Draw Something is more than a social game, it’s a window into the minds of others
Draw Something is more than a simple Pictionary clone. While it stems off the same concept that has been used over and over, there are no time limits and no punishments for incorrect guesses. These aspects, along with the one-on-one setting, remove any sense of competition from the game. The resulting experience is less a game, and more an insight into individual personalities.
I met Mr. Frost in one of my first matches. Over the next few days, we played when we had time. We’re about 50 rounds in so far, and we haven’t missed a word yet. Our pictures started as silly little sketches consisting of only black and primary colors and evolved into vivid scenes and occasionally hilarious situations. I didn’t just get to sit back and watch my own ability grow—my artistic ability has indeed grown, at least by Draw Something standards—I also got to watch someone else grow alongside me.
We both started off with the same crude style, but as we played, those styles grew apart. I’ve found I use a lot of color to illustrate my words, while Mr. Frost puts more emphasis on detail. Neither is better than the other, but it leads to completely different drawings for the exact same word. For “EMINEM”, I’d draw a bunch of candies, while Mr. Frost would likely try drawing the rapper himself.
Mr. Frost and I have learned a lot about each other through the way we play the game. I’ve never met the guy, but based solely on word selection and the guesses we make, I can’t help but think we’d get along in real life. When it’s your turn to draw, you get the choice between three words Each one is more difficult than the last, but also nets you more coins if your partner guesses it. Mr. Frost and I seem to move straight toward any video game-based word we come across. And if we’re stumped, we both often make guesses about the video game universe. Even when those guesses are wrong, we just rearrange the letter bank until we find a suitable word that fits the allocated space. Mr. Frost and I think alike, and our synergy has grown as we’ve played the game.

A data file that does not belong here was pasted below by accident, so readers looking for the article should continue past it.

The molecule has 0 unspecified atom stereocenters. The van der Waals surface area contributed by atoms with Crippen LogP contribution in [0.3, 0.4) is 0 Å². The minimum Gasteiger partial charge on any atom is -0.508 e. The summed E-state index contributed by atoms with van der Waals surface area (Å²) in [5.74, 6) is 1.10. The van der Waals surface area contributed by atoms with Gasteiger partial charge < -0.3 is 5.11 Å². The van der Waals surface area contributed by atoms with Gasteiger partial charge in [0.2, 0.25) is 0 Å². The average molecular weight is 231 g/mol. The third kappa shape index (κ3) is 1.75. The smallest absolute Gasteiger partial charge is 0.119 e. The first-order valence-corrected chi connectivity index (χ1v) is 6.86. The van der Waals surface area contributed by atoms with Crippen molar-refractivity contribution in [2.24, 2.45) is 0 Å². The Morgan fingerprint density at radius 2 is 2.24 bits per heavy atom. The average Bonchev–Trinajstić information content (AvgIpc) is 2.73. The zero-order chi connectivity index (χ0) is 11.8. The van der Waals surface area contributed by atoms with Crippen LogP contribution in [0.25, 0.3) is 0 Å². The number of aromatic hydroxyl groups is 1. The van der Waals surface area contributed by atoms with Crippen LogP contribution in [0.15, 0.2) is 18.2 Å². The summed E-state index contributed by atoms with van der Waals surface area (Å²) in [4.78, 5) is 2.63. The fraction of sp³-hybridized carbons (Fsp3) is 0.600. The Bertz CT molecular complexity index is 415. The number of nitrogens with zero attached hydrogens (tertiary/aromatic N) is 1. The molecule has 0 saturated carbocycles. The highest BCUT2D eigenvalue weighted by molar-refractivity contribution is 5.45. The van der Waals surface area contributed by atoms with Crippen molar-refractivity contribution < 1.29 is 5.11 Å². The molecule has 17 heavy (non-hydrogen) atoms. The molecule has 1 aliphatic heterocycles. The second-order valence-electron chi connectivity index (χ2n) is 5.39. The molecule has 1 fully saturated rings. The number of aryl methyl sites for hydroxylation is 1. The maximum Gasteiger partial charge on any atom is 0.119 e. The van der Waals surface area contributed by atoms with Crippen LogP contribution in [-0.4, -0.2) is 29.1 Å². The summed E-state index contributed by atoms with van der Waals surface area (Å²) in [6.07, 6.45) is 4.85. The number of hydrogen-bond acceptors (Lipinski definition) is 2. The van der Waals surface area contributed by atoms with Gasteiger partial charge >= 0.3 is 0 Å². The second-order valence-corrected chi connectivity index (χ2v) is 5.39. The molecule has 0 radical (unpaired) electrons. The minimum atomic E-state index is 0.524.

My experience from Mr. Frost came from a random pairing. You can choose to play with friends, and that’s a completely different experience. When I linked my Facebook account and created a new game, I was able to see which of my friends were already playing, and I was given the option to invite others. As new friends picked up the game, I got to see shades of my past. While I’ve earned enough in-game coins to unlock various colors and shades, my friends were stuck with the same four options I had at first. Without saying (or writing) a word, I was able to show them some of the tricks I’ve learned, and they – perhaps inadvertently – showed me some new things.
Linking your Facebook account isn’t the only way to play. You can use email or a username to find people you know too. You can play a bunch of games at the same time, and you’ll want to, because your bank fills with coins each time you get a word correct. These coins can be used to purchase more colors or buy bombs that eliminate incorrect letters from the letter bank. The bombs are nice, but I only found good use for them when my partner really struggled with the drawing. On the other hand, colors enrich the experience, but you’ll find a lot of creativity from those who have only the default choices.
There’s both a free and a paid version of the game. Both versions allow play between iOS and Android users, and they both play identically. The paid version eliminates ads, adds about 2,000 more words, and gives you 400 free coins (you can also opt to buy coins separately if you’d rather not wait to earn them). Those who play a lot may want to put down money for the paid version, as there are only so many times you can stand having to draw Shrek.
Draw Something is neither a challenge nor a competition. It’s a social game in its purest form. Whether you’re playing a close friend or a complete stranger, you learn about who they are. How somebody approaches Draw Something tells a lot about them. Perhaps they have an eye for detail, maybe they enjoy a good joke, or maybe they play in a way that’s completely unique. There are some bad eggs that try to earn a quick coin by simply writing their word. Like the rest, that action alone gives us an insight as to what kind of person we’re playing with.
The lack of competition and challenge will understandably be a turnoff to many. The rest will discover pure, innocent fun, and an amazing window into the minds of others.